You thought you were saved from marketing schemes because you skip commercials with TiVo, hop from one radio station to another, or opt for books instead? Think again. When technological change allows users to avoid one kind of ad, marketers change the shape of advertising so you can no longer avoid it. Here are some examples:
- Radio: Since the introduction of satellite radio, consumers have many more choices of stations to listen to, meaning that when a song ends and advertising begins, they just flip channels. In order to prevent people from changing stations, advertisers invented the "adlet" — a 5 second commercial that runs between songs.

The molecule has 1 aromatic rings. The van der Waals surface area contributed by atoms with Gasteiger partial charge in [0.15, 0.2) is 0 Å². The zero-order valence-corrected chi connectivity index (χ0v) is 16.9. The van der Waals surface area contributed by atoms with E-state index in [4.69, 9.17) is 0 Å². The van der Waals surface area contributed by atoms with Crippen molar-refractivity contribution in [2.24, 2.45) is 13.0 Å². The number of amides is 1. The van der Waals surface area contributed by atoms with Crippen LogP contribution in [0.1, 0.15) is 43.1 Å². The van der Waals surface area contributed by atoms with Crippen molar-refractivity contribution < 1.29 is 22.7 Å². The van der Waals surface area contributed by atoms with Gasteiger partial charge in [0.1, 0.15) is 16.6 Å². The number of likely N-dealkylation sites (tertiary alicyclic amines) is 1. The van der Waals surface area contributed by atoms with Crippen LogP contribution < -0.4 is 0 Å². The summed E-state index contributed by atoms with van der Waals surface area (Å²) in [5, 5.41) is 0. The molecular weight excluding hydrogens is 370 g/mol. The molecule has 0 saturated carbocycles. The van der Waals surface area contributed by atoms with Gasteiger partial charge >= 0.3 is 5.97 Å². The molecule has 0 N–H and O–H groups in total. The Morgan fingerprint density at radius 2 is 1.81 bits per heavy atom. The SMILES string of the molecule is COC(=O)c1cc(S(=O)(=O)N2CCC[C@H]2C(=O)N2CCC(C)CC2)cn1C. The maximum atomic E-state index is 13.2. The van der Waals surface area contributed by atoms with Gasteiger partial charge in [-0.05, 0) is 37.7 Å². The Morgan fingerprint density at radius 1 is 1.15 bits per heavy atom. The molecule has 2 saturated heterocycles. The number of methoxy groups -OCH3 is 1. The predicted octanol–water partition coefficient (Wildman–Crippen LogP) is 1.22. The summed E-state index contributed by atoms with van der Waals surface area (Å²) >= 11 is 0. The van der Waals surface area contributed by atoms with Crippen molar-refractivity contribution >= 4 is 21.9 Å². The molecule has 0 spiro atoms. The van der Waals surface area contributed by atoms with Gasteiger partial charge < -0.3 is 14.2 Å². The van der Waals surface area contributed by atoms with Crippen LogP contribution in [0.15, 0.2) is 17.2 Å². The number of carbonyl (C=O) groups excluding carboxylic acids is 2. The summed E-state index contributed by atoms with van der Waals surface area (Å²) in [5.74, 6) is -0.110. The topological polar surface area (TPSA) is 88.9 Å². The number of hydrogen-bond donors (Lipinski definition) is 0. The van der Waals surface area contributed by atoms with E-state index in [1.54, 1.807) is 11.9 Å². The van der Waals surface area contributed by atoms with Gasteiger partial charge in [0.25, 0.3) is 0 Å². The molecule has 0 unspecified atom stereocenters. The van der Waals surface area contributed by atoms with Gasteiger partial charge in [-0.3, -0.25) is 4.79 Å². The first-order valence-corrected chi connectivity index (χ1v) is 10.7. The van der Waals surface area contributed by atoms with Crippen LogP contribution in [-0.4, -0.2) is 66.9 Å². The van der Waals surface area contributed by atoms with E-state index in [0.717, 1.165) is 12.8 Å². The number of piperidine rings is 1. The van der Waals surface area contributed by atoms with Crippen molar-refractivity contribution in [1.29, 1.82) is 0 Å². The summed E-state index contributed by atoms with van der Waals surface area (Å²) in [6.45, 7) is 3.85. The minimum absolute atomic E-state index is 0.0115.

- Television: With the advent of TiVo and other DVR services, consumers are likely to fast-forward through TV ads. Advertisers have tried a number of ways to make sure that consumers see their products such as inserting very short ads right before the show, staging ads that look like the show itself, creating very long ads that look like regular commercials when viewed in fast-forward, and embedding coupons in commercials so that user rewinds to catch the promotion.
- Books: Advertisers have even slipped ads into books. Last year, Cathy’s Book came complete with product placement from Proctor & Gamble. The authors assert that the manuscript was written before the deal was struck, but some groups fear that it is just another ploy to get teens to buy CoverGirl and Tampax products.
It seems that the more consumers try to avoid commercials, the more creative the advertising industry gets!